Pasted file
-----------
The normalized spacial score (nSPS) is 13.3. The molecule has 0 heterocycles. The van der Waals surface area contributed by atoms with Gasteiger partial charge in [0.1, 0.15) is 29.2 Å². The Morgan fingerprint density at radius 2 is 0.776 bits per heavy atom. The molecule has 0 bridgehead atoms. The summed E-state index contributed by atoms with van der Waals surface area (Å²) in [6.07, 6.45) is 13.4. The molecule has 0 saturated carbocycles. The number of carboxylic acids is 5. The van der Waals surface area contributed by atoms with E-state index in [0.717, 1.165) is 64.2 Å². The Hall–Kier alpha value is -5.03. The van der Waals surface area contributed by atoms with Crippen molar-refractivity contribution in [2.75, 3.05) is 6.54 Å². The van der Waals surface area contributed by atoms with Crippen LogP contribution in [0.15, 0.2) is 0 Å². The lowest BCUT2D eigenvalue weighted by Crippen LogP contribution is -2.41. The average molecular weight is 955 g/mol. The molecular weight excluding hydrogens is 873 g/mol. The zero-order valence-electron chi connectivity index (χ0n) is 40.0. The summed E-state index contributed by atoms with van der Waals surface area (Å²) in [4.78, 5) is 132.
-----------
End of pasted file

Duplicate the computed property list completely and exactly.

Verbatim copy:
The normalized spacial score (nSPS) is 13.3. The molecule has 0 heterocycles. The van der Waals surface area contributed by atoms with Gasteiger partial charge in [0.1, 0.15) is 29.2 Å². The Morgan fingerprint density at radius 2 is 0.776 bits per heavy atom. The molecule has 0 bridgehead atoms. The summed E-state index contributed by atoms with van der Waals surface area (Å²) in [6.07, 6.45) is 13.4. The molecule has 0 saturated carbocycles. The number of carboxylic acids is 5. The van der Waals surface area contributed by atoms with E-state index in [0.717, 1.165) is 64.2 Å². The Hall–Kier alpha value is -5.03. The van der Waals surface area contributed by atoms with Crippen molar-refractivity contribution in [2.75, 3.05) is 6.54 Å². The van der Waals surface area contributed by atoms with Crippen LogP contribution in [0.15, 0.2) is 0 Å². The lowest BCUT2D eigenvalue weighted by Crippen LogP contribution is -2.41. The average molecular weight is 955 g/mol. The molecular weight excluding hydrogens is 873 g/mol. The zero-order valence-electron chi connectivity index (χ0n) is 40.0. The summed E-state index contributed by atoms with van der Waals surface area (Å²) in [4.78, 5) is 132.